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# Year 6

### Fun activities to do at home

#### ¨ Ask your child the cost of a favourite item of food.

### Sale of the century

### TV addicts

### Recipes

### Fours

### Three in a row

### Three in a row

### Flowers

### Journeys

### One million pounds

### Card game

### Remainders

### Doubles and trebles

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**Favourite food**

Ask them to work out what 7 of them would cost, or 8, or 9.

How much change would there be from £50?

¨ Repeat with his / her least favourite food.

What is the difference in cost between the two?

¨ When you go shopping, or see a shop with a sale on, ask your child to work out what some items would cost with:

50% off, 25% off, 10% off, 5% off

- Ask your child to explain how she worked it out.

Ask your child to keep a record of how long he / she watches TV each day for a week. Then ask him / her to do this.

¨ Work out the total watching time for the week.

¨ Work out the average watching time for a day

(that is, the total time divided by 7).

Instead of watching TV, you could ask them to keep a record of time spent eating meals, or playing outdoors, or anything else they do each day. Then work out the daily average.

**Four in a line**

Draw a 6 x 7 grid.

Fill it with numbers under 100.

¨ Take turns.

¨ Roll three dice, or roll one dice three times.

¨ Use all three numbers to make a number on the grid.

¨ You can add, subtract, multiply or divide the numbers,

¨ Cover the number you make with a coin or counter.

¨ The first to get four of their counters in a straight line wins.

**Rhymes**

Make up rhymes together to help your child to remember the harder times-tables facts, e.g.

Find a recipe for 4 people and rewrite it for 8 people, e.g.

4 people 8 people

125g flour 250g flour

50g butter 100g butter

75g sugar 150g sugar

30ml treacle 60ml treacle

1 teaspoon ginger 2 teaspoons ginger

Can you rewrite it for 3 people? Or 5 people?

- Use exactly four 4s each time.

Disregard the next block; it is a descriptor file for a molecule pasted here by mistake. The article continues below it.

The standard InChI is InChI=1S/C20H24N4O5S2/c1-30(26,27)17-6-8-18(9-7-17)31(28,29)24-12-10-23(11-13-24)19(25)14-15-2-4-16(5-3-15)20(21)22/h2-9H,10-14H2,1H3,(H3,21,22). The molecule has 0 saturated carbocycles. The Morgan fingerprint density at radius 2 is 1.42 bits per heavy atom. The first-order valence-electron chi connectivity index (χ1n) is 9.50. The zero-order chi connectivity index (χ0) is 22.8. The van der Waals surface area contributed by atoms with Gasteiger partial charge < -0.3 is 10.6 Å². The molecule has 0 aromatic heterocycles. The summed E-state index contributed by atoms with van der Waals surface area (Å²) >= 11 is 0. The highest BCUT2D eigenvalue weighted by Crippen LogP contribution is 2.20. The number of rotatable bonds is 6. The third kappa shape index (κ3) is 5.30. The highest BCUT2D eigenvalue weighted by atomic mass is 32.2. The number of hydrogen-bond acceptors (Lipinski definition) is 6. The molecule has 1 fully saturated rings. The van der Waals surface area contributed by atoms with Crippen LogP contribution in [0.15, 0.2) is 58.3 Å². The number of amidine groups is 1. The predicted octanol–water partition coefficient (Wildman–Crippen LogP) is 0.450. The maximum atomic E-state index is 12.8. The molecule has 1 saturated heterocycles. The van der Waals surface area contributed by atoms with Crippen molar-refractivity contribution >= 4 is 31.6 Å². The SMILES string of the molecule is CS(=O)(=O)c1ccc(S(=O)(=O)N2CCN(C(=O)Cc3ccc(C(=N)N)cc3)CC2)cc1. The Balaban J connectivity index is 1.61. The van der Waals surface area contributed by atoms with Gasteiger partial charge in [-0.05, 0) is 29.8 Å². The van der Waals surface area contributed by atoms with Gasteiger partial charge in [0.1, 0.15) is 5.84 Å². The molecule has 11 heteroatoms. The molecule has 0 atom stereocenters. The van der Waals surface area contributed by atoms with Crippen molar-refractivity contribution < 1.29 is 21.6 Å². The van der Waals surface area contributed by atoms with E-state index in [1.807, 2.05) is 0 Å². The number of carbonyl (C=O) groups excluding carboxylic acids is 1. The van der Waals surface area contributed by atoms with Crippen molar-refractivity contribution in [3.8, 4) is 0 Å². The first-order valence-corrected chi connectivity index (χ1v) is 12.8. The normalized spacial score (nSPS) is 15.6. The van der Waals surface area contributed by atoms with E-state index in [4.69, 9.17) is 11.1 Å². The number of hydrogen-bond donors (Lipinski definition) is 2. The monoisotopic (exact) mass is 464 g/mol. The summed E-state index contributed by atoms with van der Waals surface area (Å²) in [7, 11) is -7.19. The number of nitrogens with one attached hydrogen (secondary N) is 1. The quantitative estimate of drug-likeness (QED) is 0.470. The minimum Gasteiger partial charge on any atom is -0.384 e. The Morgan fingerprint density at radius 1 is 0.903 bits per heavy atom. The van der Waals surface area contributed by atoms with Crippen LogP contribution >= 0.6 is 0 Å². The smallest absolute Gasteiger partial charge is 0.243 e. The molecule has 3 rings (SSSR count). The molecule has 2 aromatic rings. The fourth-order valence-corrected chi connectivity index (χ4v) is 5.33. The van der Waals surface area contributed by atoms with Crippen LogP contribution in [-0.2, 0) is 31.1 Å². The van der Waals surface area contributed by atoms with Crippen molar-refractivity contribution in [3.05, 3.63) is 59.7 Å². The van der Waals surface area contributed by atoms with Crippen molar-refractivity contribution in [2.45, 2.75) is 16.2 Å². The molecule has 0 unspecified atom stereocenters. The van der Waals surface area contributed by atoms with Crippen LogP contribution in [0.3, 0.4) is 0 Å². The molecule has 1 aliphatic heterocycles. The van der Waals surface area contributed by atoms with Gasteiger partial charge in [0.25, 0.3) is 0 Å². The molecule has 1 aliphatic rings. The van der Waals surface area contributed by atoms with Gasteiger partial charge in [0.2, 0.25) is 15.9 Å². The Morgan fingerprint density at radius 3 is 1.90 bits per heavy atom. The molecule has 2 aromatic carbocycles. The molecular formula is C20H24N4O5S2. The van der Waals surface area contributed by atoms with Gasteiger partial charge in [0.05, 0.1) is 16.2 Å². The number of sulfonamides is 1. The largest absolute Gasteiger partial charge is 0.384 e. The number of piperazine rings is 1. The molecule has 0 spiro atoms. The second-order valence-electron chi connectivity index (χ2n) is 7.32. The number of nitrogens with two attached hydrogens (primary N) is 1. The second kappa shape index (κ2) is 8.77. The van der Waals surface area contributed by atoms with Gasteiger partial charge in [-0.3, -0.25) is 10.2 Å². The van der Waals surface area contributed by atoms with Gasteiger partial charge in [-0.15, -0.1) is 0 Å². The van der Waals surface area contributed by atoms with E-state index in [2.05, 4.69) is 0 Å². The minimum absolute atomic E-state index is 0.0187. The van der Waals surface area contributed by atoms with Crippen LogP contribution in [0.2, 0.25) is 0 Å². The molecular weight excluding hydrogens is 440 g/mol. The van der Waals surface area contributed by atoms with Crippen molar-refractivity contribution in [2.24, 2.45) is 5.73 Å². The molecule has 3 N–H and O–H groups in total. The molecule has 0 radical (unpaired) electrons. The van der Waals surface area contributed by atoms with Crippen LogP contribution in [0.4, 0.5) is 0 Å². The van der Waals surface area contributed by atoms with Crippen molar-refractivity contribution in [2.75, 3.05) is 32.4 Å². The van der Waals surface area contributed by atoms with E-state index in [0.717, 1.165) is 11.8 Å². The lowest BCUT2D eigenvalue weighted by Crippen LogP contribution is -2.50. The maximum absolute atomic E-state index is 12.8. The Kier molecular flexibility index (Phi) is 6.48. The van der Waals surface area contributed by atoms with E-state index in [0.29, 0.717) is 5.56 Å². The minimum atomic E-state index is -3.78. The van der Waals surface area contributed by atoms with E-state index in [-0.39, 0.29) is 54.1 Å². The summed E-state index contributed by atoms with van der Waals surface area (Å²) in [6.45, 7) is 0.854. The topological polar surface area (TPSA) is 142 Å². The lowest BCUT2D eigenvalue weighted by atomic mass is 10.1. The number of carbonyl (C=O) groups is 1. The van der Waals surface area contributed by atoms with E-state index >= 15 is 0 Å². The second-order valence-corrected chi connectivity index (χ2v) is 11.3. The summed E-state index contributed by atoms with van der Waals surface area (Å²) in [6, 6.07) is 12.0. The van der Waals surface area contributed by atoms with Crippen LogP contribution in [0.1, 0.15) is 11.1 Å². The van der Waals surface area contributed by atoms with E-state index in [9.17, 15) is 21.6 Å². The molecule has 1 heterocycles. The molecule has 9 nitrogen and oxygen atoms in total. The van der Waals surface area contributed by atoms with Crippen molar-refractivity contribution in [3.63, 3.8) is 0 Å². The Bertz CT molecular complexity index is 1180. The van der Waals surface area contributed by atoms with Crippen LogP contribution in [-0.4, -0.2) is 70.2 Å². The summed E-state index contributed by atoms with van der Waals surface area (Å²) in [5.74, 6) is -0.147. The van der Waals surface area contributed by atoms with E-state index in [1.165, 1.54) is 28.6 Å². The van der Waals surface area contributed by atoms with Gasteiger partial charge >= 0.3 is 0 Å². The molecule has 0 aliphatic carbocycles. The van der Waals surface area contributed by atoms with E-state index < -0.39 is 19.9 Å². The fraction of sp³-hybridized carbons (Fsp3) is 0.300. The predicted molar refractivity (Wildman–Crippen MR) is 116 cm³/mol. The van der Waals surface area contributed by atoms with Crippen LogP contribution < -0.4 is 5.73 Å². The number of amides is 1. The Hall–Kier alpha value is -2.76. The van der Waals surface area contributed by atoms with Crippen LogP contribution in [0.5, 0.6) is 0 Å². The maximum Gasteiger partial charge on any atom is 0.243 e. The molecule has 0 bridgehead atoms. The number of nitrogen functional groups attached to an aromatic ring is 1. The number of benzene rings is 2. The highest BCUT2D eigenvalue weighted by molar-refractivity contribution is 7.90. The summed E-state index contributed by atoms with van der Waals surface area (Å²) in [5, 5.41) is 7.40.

- You can add, subtract, multiply or divide them.
- Can you make each number from 1 to 100?
- Here are some ways of making the first two numbers.

1 = (4 + 4)/(4 + 4)

2 = 4/4 + 4/4

For this game you need a calculator.

Draw a line like this:

For this game you need a calculator.

Draw a line from 0 – 1 using 0.1, 0.2, 0.3, 0.4, 0.5, 0.6, 0.7, 0.8, 0.9:

- Take it in turns to choose a fraction, say 2/5. Use the calculator to convert it to a decimal (i.e. 2 ¸ 5 = 0.4) and mark your initials at this point on the line.
- The aim of the game is to get 3 crosses in a row without any of the other player’s marks in between.
- Some fractions are harder to place than others, e.g. ninths.

- Take turns to think of a flower.

- Use an alphabet code, A = 1, B = 2, C = 3... up to Z = 26.
- Find the numbers for the first and last letters of your flower, e.g. for a ROSE, R = 18, and E = 5.
- Multiply the two numbers together, e.g. 18 x 5 = 90.
- The person with the biggest answer scores a point.
- The winner is the first to get 5 points.

When you play again you could think of animals, or countries.

- Take it in turns to choose a fraction, say 2/5. Use the calculator to convert it to a decimal (i.e. 2 ¸ 5 = 0.4) and mark your initials at this point on the line.
- The aim of the game is to get 3 crosses in a row without any of the other player’s marks in between.
- Some fractions are harder to place than others, e.g. ninths.

Use the chart in the front of a road atlas that tells you the distance between places.

- Find the nearest place to you.
- Ask your child to work out how long it would take to travel to some places in England if you travelled at an average of 60 miles per hour, i.e. 1 mile per minute, e.g.

York to Preston: 90 miles 1 hour 30 minutes

York to Dover: 280 miles 4 hours 40 minutes

Encourage your child to count in 60s to work out the answers mentally.

Assume you have £1 000 000 to spend or give away.

Plan with your child what to do with it, down to the last penny.

Use a pack of playing cards. Take out the jacks, queens and kings.

- Take turns.
- Take a card and roll a dice.
- Multiply the two numbers.
- Write down the answer. Keep a running total.
- The first to go over 301 wins!

Draw a 6 x 6 grid.

- Choose the 7, 8 or 9 times table.
- Take turns.
- Roll a dice.
- Choose a number on the board, e.g. 59. Divide it by the tables number, e.g. 7. If the remainder for 59 ÷ 7 is the same as the dice number, you can cover the board number with a counter or coin.
- The first to get four of their counters in a straight line wins!

- Roll two dice.
- Multiply the two numbers to get your score.
- Roll one of the dice again. If it is an even number, double your score. If it is an odd number, treble your score.
- Keep a running total of your score.
- The first to get over 301 wins.

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